For the first time since 1982, productivity in the U.S. economy may decline. A new projection for 2016 by The Conference Board has output per hour worked, a measure of labor productivity, slow down by 0.2 percent. Labor productivity measures how efficient workers are in the production process. In the long run, an economy’s productivity is the most important determinant in improving standards of living and sustaining a healthy economy.
One of the biggest puzzles in the economy today is why productivity growth has been slowing down over the last decade or so, all while the pace of technological innovation has been as fast as ever. With more technology, each worker becomes more efficient. Although technology and knowledge have been progressing rapidly (the optimism in Silicon Valley seems unbounded), productivity growth has been slowing has since the effects of the IT boom began to fade in 2005 (with the exception 2009 and 2010 where productivity growth increased because the crisis had laid off so many workers, making the output per hours worked artificially higher).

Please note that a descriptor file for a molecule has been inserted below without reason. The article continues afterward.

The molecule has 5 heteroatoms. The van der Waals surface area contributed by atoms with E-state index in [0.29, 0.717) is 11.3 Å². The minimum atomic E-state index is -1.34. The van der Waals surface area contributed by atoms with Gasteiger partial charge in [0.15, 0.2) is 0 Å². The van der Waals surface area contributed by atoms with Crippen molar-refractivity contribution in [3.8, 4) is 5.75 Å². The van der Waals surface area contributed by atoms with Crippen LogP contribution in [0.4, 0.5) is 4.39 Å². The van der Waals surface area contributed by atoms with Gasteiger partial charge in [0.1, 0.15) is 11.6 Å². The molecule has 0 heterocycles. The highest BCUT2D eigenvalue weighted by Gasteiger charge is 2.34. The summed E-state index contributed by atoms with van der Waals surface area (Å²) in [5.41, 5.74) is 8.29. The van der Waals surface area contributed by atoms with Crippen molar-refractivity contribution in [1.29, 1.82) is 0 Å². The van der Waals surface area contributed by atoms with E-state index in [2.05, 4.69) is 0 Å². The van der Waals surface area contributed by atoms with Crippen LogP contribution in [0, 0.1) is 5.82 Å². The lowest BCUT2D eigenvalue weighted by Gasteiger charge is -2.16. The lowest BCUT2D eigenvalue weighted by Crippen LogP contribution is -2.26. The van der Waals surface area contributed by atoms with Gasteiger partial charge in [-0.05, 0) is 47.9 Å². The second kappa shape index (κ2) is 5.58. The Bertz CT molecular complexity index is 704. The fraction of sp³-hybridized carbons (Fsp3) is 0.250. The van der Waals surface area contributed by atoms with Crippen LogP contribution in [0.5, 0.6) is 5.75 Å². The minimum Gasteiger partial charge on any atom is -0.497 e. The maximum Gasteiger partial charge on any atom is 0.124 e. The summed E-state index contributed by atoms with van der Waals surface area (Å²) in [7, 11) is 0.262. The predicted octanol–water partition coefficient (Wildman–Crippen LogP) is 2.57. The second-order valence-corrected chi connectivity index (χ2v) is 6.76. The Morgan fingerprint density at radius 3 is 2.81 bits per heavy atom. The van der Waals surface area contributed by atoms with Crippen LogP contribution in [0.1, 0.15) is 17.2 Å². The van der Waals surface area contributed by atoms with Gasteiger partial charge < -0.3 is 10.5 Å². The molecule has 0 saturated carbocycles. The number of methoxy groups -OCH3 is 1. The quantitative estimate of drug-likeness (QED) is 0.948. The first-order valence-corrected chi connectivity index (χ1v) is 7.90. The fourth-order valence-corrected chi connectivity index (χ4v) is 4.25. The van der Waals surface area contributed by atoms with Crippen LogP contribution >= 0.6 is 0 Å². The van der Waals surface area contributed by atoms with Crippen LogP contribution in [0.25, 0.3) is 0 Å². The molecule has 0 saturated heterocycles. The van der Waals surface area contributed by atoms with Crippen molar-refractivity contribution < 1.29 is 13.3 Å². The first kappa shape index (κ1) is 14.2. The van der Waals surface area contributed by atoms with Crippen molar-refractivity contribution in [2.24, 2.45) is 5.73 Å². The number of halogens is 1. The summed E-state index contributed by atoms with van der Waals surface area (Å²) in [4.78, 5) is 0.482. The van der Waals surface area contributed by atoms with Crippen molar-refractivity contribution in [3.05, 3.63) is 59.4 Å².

Now, it may even be shrinking. This is still a projection, however. A closer look at The Conference Board’s projections shows overall output (GDP) slowing down from 2.4 percent in 2015 to 1.7 percent in 2016. The IMF’s projection for U.S. GDP growth has it holding steady at 2.4 percent in 2016. Although the IMF has repeatedly revised down its projections, The Conference Board has taken a more pessimistic view on U.S. growth.